DON’T: Talk About Performance Once A Year
If employees don’t know how they’re doing or how to succeed and get vague feedback from their managers, it’s no wonder they’re more likely to quit. Talk about performance often, make expectations clear, and give good feedback.
DO: Check In Every Week
As we mentioned, weekly check-ins are the best way to keep employees engaged. It doesn’t need a formal agenda, either — open up discussion beyond deliverables and deadlines.
DON’T: Ignore Goals
Without clear expectations or markers of success, your employees will be less motivated to be productive. It’s also hard to measure what they’ve accomplished.
DO: Set SMART Goals
SMART goals increase the chances employees will reach them and serve to engage them and motivate better performance. They also provide clear markers of employee performance and progress.
DON’T: Focus On Mistakes
It’s inevitable that some reviews will need to address performance issues, and even top performers have areas to improve. But it’s important to focus on what’s causing the issue and how to fix it going forward rather than what the employee is doing wrong.
DO: Give Praise
Recognition is a top motivator for employees, driving higher retention and engagement. Say thank you and take notice of great work at every opportunity, especially during review season.
DON’T: Give Vague Feedback
Vague feedback leaves employees feeling confused and uncertain, both about what they did and how to proceed.
DO: Offer Constructive Feedback
Constructive feedback is actionable and specific. It tells employees exactly what they did well or what they need to improve upon.
“Managers should keep the focus on the future — identifying opportunities, quickly communicating changes and preparing for potential pivots. People still want to know that their long-term growth and success haven't been forgotten.” - via Gallup
DON’T: Review Only Recent Performance
Recency bias sometimes causes managers to focus more on recent performance instead of looking at overall performance.
DO: Evaluate Performance Since Last Review
Formal reviews should consider the employee’s performance in its entirety since their last formal review.
When To Use Performance Review Software
Performance review software can benefit any HR team, and it’s essential for any company that wants to help its employees grow. But you might be especially in need of a performance management system if any of these apply:
- Your company doesn’t formally evaluate job performance.
- Your annual performance review template hasn’t changed in a decade.
- You’re using a paper-based performance review process.
- Review periods are unpredictable and infrequent.
- Employees are goal-setting, but managers aren’t goal-monitoring.
Your HR team, your managers, and your employees can all benefit from a performance management experience enhanced by technology. Take a look at features common in the software and how they can help.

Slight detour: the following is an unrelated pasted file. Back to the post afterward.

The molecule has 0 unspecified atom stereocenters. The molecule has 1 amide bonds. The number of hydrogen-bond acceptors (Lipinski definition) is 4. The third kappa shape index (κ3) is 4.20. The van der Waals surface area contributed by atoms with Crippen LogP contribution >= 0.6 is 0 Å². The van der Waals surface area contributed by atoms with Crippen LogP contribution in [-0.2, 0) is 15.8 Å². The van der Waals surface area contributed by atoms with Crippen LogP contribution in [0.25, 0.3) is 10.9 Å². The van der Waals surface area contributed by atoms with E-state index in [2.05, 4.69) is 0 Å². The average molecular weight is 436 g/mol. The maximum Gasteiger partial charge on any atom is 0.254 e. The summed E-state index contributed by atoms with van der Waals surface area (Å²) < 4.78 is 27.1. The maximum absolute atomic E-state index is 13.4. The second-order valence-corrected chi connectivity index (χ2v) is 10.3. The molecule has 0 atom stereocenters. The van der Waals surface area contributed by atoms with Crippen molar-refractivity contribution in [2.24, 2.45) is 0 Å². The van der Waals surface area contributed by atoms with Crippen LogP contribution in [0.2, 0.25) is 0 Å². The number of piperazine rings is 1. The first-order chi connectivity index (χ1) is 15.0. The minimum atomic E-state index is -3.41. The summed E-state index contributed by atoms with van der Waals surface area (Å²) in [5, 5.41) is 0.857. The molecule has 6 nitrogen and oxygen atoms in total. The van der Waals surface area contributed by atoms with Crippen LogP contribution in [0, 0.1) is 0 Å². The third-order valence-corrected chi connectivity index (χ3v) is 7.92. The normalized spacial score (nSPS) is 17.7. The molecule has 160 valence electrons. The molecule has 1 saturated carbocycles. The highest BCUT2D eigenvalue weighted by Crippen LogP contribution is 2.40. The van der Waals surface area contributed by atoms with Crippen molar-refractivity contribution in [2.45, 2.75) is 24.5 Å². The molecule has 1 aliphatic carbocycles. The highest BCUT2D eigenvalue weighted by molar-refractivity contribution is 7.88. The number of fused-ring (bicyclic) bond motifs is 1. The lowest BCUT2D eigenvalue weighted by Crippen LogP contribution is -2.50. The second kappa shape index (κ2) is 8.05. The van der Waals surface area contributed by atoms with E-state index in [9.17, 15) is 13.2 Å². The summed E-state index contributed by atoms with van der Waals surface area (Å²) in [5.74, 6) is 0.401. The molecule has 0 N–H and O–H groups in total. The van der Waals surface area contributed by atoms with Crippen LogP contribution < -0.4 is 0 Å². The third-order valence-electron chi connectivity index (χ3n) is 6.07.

Performance Review Templates
Kick off a review cycle in record time with expert-built templates for annual and semi-annual reviews, quarterly progress check-ins, and 360, new hire, and goal- and role-based reviews.
Tailor your performance review cycle workflows, questions, scales, and communications to best support your roles.
Automated Performance Review Cycles
Launch and manage review cycles, track cycle progress, increase employee participation, and save HR time with automatic completion reminders.
Great User Experience
Reviews are complicated enough —no need to make performance management technology complicated, too. The best software makes it easy for participants to complete reviews on their mobile devices. They can also access performance-related data easily, including past goals, updates, notes, and more.
Goal Planning and Alignment
Set and track goals with ease, and show your employees their role in achieving company goals. Get regular goal updates between review cycles and keep everyone on track to reach them, enabling business success.
Reporting and Analytics
Dig into performance data to understand which employees are top performers, trends by departments and managers, and changes in performance over time. Look for ways to improve performance, address review ratings issues, and help your employees grow when you understand your performance data.
Get 5 Performance Review Templates
Now you know all the benefits of using performance review templates, how to get the most out of them, ways to customize your templates, and some of the top dos and don’ts of reviews. Ready to try review templates for yourself?Download five performance review templates from ClearCompany so you can launch your next review cycle in record time and make it your best one yet.